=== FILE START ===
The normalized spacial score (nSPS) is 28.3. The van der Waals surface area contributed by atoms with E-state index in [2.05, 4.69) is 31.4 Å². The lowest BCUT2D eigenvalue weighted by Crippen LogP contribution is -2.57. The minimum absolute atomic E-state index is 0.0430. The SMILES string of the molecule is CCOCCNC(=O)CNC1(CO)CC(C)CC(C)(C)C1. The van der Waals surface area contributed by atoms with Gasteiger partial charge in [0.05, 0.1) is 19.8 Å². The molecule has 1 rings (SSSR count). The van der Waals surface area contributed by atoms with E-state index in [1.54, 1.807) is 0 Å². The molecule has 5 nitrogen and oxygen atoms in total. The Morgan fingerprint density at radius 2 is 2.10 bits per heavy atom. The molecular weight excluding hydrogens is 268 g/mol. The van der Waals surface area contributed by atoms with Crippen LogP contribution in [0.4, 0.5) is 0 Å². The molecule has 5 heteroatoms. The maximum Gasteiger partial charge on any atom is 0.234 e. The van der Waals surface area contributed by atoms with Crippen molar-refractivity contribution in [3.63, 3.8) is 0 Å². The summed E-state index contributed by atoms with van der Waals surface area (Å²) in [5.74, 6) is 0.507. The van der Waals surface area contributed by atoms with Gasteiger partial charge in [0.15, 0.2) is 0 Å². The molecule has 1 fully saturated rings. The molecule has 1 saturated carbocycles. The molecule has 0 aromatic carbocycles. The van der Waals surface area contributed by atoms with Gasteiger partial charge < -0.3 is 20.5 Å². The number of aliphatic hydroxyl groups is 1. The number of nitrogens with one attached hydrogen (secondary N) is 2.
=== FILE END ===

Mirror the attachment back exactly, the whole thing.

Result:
The normalized spacial score (nSPS) is 28.3. The van der Waals surface area contributed by atoms with E-state index in [2.05, 4.69) is 31.4 Å². The lowest BCUT2D eigenvalue weighted by Crippen LogP contribution is -2.57. The minimum absolute atomic E-state index is 0.0430. The SMILES string of the molecule is CCOCCNC(=O)CNC1(CO)CC(C)CC(C)(C)C1. The van der Waals surface area contributed by atoms with Gasteiger partial charge in [0.05, 0.1) is 19.8 Å². The molecule has 1 rings (SSSR count). The van der Waals surface area contributed by atoms with E-state index in [1.54, 1.807) is 0 Å². The molecule has 5 nitrogen and oxygen atoms in total. The Morgan fingerprint density at radius 2 is 2.10 bits per heavy atom. The molecular weight excluding hydrogens is 268 g/mol. The van der Waals surface area contributed by atoms with Crippen LogP contribution in [0.4, 0.5) is 0 Å². The molecule has 5 heteroatoms. The maximum Gasteiger partial charge on any atom is 0.234 e. The van der Waals surface area contributed by atoms with Crippen molar-refractivity contribution in [3.63, 3.8) is 0 Å². The summed E-state index contributed by atoms with van der Waals surface area (Å²) in [5.74, 6) is 0.507. The van der Waals surface area contributed by atoms with Gasteiger partial charge in [0.15, 0.2) is 0 Å². The molecule has 1 fully saturated rings. The molecule has 1 saturated carbocycles. The molecule has 0 aromatic carbocycles. The van der Waals surface area contributed by atoms with Gasteiger partial charge < -0.3 is 20.5 Å². The number of aliphatic hydroxyl groups is 1. The number of nitrogens with one attached hydrogen (secondary N) is 2.